Fast Company - Jan : LUSENET : M.Ed./International Falls : One Thread

Fast Company/January - Jill Herzig

I read the article entitled, "What Parents Seem to Be in Denial About is the Effect That Their Pressured Lives Have on Their Kids," by Tony Schwartz with some trepidation. The article paints a portrait of the working family today. The author quotes findings and responds to a book titled, "Ask the Children: What America's Children Really Think About Working Parents" (William Morrow, 1999) written by Ellen Galinsky. My interest in this article is definitely personal, as I have become increasingly busy in my job and with our master's program and don't feel I spend enough time with my children. I agree with the author, " I was afraid the information in this article would fuel my guilt and break my heart." We live in a busy time and most parents are spending many hours outside the home. Even when parents are home other responsibilities need to be addressed and time is taken away from the children. (Like now for example, as I write my paper, I can hear my children playing upstairs) This is a fact of life. We can still be loving parents even if we work. I do not feel that as a parent I am in denial about how my busy schedule effects my children's lives. I believe we are more aware of it and are willing to do something about it. The most important variable is what we do at home when we are there as a family. There are families with stay at home parents that do not spend any time with their children and families with parents that both work that give quality time every day. I believe the key to having a successful family structure is to provide the children with a loving caring environment. When the children are not with the parents a grandparent or a carefully selected daycare person can provide this. It will reinforce the values you have set in your own home and maintain the parenting style you as the primary caregiver have laid out. Quality time and a positive atmosphere can be achieved by following certain guidelines outlined by the article. They are as follows: 1. Pay more attention to family routines and rituals. Routines make life predictable and understandable, they create traditions that we carry from childhood to adulthood. 2. Create boundaries in your life by incorporating transition rituals to keep work life and home life separate. 3. Be there when it counts. Make sure that you attend all key events in your children's lives. 4. Talk more about your work life. Explain to children what you do and why it is important to you. 5. Find out how your kids are feeling, even if they seem to resist telling you. Children always have things they want to discuss. They may initially push the parents away, but they appreciate when you hang in there and try to understand them. These guidelines are important, the article states, because children are very aware of how their parents are feeling and are in tune to the stress level the adults demonstrate even if they don't speak about it. If we are open with our children when times are difficult, they will respond better because they understand where the parent's behavior is coming from and are able to identify with it. Upon completion of the article, I realize that as a parent, I am doing the best I can, and this busy time in my life will pass soon enough. I will be able to look back after this year is over and see that even if I didn't spend as much time as I wanted with my family, I made sure my children were well cared for. It is also good to know that I am not the only one going through these feelings and others who work have maintained a healthy caring family.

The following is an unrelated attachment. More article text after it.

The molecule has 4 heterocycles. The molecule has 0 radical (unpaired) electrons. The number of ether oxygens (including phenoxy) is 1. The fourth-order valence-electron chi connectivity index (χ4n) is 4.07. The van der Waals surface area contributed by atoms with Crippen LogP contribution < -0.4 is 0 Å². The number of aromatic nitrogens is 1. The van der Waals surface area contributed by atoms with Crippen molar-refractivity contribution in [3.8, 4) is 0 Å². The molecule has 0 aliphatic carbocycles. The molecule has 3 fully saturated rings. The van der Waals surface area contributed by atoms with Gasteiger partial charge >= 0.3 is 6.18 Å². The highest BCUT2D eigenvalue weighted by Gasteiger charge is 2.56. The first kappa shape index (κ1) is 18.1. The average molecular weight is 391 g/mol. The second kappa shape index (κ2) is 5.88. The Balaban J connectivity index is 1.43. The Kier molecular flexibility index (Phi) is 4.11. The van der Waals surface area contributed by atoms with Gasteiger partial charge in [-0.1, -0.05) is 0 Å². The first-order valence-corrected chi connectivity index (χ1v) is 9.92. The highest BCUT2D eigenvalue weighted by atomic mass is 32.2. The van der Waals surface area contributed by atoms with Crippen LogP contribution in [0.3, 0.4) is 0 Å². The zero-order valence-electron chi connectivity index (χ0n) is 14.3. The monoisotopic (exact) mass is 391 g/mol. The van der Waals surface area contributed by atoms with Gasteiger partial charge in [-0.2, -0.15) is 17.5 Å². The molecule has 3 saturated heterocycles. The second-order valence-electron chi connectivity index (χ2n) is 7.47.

-- Anonymous, January 11, 2000

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